The Rev. Dr. Pamela Cooper-White and Bishop Chilton Knudsen discuss family/partner violence, substance use and mental health as it relates to COVID-19

On March 20, 2020, Episcopal Relief & Development gathered experts to discuss social distancing and quarantine, the life-saving measures that reduce the impacts of COVID-19. Listen, as the Rev. Dr. Pamela Cooper-White and Bishop Chilton Knudsen discuss family/partner violence, substance use and mental health as they relate to the current pandemic.

During times of crisis and uncertainty, rates of violence, substance use, and mental health concerns tend to rise. Below are some resources to help you and those you serve stay safe and healthy during this challenging time.
  • People tend to go through a range of emotions during a disaster which can look very similar to other types of grief processes. We call this the Emotional Life Cycle of a Disaster.
  • The Life Cycle during COVID-19  will likely have a longer period of disillusionment given how long the quarantines and severe economic impacts are likely to last. Because of the length of this difficult period, it’s important for church leaders to be aware of the kinds of impacts this acute stress can have including: substance abuse, family violence, mental health challenges and suicide.
  • Work on developing a safety plan if you are worried about violence. Shelters and other essential operations are still open and follow guidelines to help keep people healthy. Everyone should be aware of what triggers their anger are and what actions you can take to diffuse it.
  • It is possible in some locations to adapt 12-step meeting so that they adhere to social distancing guidelines (no more than 10 people, least six feet apart, ideally outdoors), but there are also many online options. If you have closed meetings temporarily at your site, be sure to leave signs on your doors letting people know how they can get in touch with the local Central Service Office to find alternative locations/methods of connecting.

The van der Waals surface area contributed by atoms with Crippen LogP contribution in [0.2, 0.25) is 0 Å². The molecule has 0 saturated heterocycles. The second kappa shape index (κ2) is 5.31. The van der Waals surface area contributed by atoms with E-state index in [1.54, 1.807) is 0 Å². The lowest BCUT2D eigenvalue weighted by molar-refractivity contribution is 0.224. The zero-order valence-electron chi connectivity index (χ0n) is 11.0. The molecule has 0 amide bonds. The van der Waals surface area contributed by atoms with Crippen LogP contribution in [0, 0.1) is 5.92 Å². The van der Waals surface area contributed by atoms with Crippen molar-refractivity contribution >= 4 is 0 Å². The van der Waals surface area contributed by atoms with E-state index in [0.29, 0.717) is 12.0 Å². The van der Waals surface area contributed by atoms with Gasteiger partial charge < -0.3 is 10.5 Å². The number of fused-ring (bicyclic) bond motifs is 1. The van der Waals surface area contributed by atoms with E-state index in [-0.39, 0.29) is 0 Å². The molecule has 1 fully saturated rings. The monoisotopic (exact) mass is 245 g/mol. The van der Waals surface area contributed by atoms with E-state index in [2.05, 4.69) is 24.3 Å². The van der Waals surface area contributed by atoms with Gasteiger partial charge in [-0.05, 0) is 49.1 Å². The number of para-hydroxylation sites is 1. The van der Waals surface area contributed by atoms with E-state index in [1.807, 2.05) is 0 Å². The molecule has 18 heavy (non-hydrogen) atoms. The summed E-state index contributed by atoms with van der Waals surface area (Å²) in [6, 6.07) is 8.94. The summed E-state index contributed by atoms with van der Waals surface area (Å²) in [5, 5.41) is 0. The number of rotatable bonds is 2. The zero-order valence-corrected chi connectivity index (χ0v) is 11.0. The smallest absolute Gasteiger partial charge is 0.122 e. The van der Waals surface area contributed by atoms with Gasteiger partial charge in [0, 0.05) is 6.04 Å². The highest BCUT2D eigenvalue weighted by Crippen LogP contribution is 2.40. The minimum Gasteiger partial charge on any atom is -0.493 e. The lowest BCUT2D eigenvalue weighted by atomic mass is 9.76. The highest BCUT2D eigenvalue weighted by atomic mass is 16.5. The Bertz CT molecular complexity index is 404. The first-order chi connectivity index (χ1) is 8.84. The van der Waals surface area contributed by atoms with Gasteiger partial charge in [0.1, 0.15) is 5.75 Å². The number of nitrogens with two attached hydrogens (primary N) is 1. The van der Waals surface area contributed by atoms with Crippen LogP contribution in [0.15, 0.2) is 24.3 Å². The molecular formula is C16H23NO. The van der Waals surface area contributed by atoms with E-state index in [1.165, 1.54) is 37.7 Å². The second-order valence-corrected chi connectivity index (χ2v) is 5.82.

• Now is the time to research your local service providers. Which ones are still open? Which mental health providers have telemedicine options?
  • Risk factors for suicide: 1. Do they have a plan? 2. Is there a history of attempt or relative who has died by suicide? 3. Do they have access to means? If you do not feel comfortable assessing risk for suicide, this is a good to reach out to a colleague to refresh those skills.
  • Everyone, even those without prior histories of substance abuse, family violence or mental health conditions, may very well be struggling with those issues now or in the coming weeks. Please ask everyone about their substance use, family relationships, and mental wellness in your pastoral check-in calls. This will help normalize that these issues might emerge and that their church community is a safe place to bring them.
  • Caregivers will likely experience symptoms of secondary traumatic stress. Try to practice self care and set boundaries around your exposure to grief and heartbreak. This is going to last for a long time so please care for yourself knowing that this is a marathon and not a sprint.
  • Please visit Centers for Disease Control and Prevention’sNational Alliance on Mental Illness’s, and Substance Abuse and Mental Health Services Administration’s websites for additional mental health and COVID-19 content.
In addition to local organizations, please reach out to these organizations. You can call for yourself or because you are concerned about someone else.
  • National Domestic Violence Hotline 1-800-799-7233
  • Substance Abuse and Mental Health Services Administration National Helpline 1-800-662-4357
  • AA Meeting Locator 1-844-334-6862
  • National Suicide Prevention Hotline
  • Other Crisis Resources


Listen to more recordings

Download the Emotional Lifecycle of a Disaster diagram
Download the Emotional Lifecycle of a Disaster (Elongated) diagram